132. Gonfalon Bubble Posted: September 12, 2019 at 04:01 AM (#5878587)
Cary Grant gets you His Girl Friday, The Awful Truth, The Philadelphia Story, Notorious, North by Northwest, Bringing Up Baby, My Favorite Wife, Gunga Din, Suspicion, Arsenic and Old Lace, She Done Him Wrong + I'm No Angel, and just as many pretty good movies. Brad Pitt's filmography is strong and eclectic. There's also that Chaplin guy.
   133. chisoxcollector Posted: September 12, 2019 at 06:34 AM (#5878593)
it will have a great bulk of movies you haven't seen before, which should keep it interesting for a few years.

Hmm, I hadn’t thought of that aspect when I posed the question. That would be a hard decision. Do I pick somebody that has made lots of movies that I know I love? Or somebody that has made lots of well regarded films that I’ve never seen? I guess the best answer would be somebody with a combination of both.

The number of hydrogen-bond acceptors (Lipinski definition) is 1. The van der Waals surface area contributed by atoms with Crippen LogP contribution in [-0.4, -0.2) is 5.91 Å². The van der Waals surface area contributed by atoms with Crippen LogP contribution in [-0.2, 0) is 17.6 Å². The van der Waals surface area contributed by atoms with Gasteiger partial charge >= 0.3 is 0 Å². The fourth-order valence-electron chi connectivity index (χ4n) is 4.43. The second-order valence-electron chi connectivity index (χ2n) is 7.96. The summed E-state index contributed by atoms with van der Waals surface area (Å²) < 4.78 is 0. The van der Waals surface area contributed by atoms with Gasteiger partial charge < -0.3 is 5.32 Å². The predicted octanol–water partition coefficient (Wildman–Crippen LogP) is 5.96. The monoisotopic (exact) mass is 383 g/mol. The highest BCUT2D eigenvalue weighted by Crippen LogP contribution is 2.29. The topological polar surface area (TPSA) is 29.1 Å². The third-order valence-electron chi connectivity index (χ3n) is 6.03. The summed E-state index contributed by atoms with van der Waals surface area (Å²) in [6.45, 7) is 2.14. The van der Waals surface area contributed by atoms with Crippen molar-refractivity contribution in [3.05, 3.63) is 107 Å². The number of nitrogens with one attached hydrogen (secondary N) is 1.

I know I would want somebody that made films in a wide variety of genres. That is one reason I didn’t even consider Charlie Chaplin. That also negatively affects Cary Grant for me, which may be the only thing keeping him out of the top spot. Grant would likely be #1 for me in the “feel good movie” department.

That is the one thing about choosing an older actor that is holding me back. I really enjoy action and comic book movies. Picking Claude Rains or Cary Grant or whoever will get me lots and lots of great movies, but nothing to scratch that particular itch.

Harrison Ford is probably my runner up. Not much in the way of comic book movies, but you get tons of other great genre movies. This is a pretty good starting point:

4 Star Wars films, including the 2 great ones.
Indiana Jones trilogy (you can keep Crystal Skull lol)
Blade Runner movies
Apocalypse Now
The Conversation
The Fugitive
American Graffiti
Air Force One
Witness
Patriot Games
Clear and Present Danger
Working Girl
Frantic
Presumed Innocent
Force 10 From Navarone


   134. Dromedary pretzels, only half a dinar (CoB). Posted: September 12, 2019 at 09:27 AM (#5878604)
The Long Goodbye,


I unabashedly love The Long Goodbye. It's my favorite Altman, though I wouldn't call it his best. But Elliot Gould is just fantastic, Sterling Hayden! A very, very young Ahhhhnold, Jim freakin' Bouton? the soundtrack, that era LA!

I'd love a double bill of that and Big Lebowski for some reason.